Presentation on theme: "Stem cells: (How) do they work? Malcolm Macleod, Jen Lees, Emily Sena, Hanna Vesterinen, Simon Koblar, David Howells."— Presentation transcript:
Stem cells: (How) do they work? Malcolm Macleod, Jen Lees, Emily Sena, Hanna Vesterinen, Simon Koblar, David Howells
Definition characterized by the ability to renew themselves through mitotic cell division and differentiating into a diverse range of specialized cell types. –Totipotent stem cells can differentiate into embryonic and extraembryonic cell types. Such cells can construct a complete, viable, organism. –Pluripotent stem cells are the descendants of totipotent cells and can differentiate into nearly all cells, i.e. cells derived from any of the three germ layers. –Multipotent stem cells can differentiate into a number of cells, but only those of a closely related family of cells. –Oligopotent stem cells can differentiate into only a few cells, such as lymphoid or myeloid stem cells. –Unipotent cells can produce only one cell type, their own, but have the property of self-renewal which distinguishes them from non-stem cells (e.g. muscle stem cells).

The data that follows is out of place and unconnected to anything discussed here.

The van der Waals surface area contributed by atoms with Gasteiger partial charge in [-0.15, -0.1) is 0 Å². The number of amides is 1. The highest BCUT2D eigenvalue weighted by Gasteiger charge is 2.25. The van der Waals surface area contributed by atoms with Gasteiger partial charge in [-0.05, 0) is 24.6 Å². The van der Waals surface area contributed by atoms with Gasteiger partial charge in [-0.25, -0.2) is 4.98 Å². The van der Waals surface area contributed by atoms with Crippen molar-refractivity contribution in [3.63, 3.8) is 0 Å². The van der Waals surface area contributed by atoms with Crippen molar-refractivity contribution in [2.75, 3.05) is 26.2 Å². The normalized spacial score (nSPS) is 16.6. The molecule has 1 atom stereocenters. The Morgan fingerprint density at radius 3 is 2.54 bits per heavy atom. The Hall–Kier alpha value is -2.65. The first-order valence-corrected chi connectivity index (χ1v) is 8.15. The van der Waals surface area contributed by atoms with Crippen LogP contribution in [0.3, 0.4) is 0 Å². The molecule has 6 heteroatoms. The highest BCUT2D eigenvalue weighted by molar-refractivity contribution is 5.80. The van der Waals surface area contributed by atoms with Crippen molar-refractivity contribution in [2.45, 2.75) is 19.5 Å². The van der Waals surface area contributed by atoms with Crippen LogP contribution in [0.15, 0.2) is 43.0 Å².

Objectives to establish a summary estimate of the efficacy of stem cells in animal models of focal cerebral ischaemia to ascertain the circumstances of efficacy to ascertain limitations on the internal and external validity of this literature to generate hypotheses regarding how stem cell based therapies might work, if they work
Methods Systematic search of 4 on line databases Inclusion criteria: –controlled studies –reporting the efficacy of allogeneic or autologous stem cells in animal model of focal cerebral ischaemia –outcome expressed as a change in infarct size and/or neurobehavioural score; –reporting the number of animals in each group, the mean effect size and its variance. Normalised mean difference random effects meta- analysis Funnel plot, Egger regression, Trim and Fill
Results 4111 hits 68 publications included 46 publications reported infarct size –111 experiments –1341 animals 53 publications reported neurobehavioural outcome –122 experiments –1699 animals Median study quality score 4 (IQR 3 to 5)